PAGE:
Next Latter-day Saint general conference to be ‘virtual only’ as COVID-19 concerns continue

In this photograph provided by The Church of Jesus Christ of Latter-day Saints shows, far left to right, Neil L. Andersen, M. Russell Ballard, both members of a top governing board called the Quorum of the Twelve Apostles, sit next to each other during The Church of Jesus Christ of Latter-day Saints' twice-annual church conference Saturday, April 4, 2020, in Salt Lake City, Utah. | Photo courtesy The Church of Jesus Christ of Latter-day Saints, St. George News.

ST. GEORGE — Like in April, the next general conference of The Church of Jesus Christ of Latter-day Saints set for October will be “virtual only,” according to a letter from top church leaders relayed to members Thursday.

While the LDS church has been gradually reopening its chapels, temples and Deseret Industries thrift stores that each shut down in mid-March due to COVID-19 concerns, the church’s First Presidency stated the October general conference would lack crowds and not be open to the public.

“While some areas of the world continue to experience the effects of a serious pandemic, other areas do not,” the First Presidency stated in the letter to church members. “As a worldwide organization, we have an obligation to be good citizens and to act with caution as it relates to such a unique setting as general conference, which traditionally brings thousands of visitors to Salt Lake City from around the globe.”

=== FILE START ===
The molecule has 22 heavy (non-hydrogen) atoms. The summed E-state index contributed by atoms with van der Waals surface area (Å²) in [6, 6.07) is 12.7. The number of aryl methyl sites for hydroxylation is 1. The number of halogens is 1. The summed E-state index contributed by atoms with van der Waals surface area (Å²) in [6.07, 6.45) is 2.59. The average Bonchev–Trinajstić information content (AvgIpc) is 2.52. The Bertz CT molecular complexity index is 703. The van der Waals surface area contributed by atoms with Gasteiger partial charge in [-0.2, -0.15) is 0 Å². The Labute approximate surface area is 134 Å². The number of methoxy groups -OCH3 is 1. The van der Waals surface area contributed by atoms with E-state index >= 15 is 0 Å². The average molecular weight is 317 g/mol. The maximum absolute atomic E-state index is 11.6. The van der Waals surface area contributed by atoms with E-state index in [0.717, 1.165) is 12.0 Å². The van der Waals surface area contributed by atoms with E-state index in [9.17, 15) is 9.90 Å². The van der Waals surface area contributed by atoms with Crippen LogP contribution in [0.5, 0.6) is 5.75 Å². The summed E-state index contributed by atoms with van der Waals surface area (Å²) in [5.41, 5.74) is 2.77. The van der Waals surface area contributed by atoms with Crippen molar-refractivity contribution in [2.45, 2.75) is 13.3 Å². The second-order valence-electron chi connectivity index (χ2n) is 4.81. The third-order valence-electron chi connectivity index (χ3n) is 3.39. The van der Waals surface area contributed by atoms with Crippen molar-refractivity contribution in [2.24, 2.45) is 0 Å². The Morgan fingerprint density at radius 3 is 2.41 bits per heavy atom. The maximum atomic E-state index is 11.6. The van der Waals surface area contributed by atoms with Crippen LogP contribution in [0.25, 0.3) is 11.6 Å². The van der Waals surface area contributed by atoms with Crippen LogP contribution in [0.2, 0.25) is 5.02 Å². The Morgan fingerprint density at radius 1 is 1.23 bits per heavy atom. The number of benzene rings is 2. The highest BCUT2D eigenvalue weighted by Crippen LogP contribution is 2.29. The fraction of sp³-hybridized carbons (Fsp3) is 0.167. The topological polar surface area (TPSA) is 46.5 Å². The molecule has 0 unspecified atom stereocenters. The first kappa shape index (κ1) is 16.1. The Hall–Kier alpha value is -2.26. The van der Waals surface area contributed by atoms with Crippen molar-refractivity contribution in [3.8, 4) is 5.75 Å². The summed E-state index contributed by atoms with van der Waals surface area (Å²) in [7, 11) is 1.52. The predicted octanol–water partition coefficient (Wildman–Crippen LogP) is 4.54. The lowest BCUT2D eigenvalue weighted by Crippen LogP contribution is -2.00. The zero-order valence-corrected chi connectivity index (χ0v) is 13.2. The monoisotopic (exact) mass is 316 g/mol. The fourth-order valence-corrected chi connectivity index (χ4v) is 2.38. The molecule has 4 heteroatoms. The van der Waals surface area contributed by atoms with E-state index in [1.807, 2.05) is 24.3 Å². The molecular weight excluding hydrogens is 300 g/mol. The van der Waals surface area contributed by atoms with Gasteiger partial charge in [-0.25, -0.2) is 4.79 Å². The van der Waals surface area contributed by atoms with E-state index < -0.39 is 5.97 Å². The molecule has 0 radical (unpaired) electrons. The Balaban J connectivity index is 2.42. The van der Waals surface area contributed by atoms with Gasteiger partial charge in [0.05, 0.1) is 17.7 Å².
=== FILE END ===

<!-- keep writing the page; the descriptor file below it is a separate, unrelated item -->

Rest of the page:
Details surrounding the October general conference have yet to be released.

In April, handfuls of church leaders and speakers gathered in an empty conference room to deliver their sermons. The sight was a dramatic contrast from the traditional setting of the LDS Conference Center, which seats up to 21,000 people and is often packed for each session of the conference.

While Utah itself is currently designated by state leaders to be at a “yellow,” or low-risk level for the virus, infections have been on the rise in recent days across the state, including in Southern Utah.

Despite the rise in cases, state leaders anticipate moving to the “green level” – the lowest risk factor for the virus – in the near future.

Copyright St. George News, LLC, 2020, all rights reserved.

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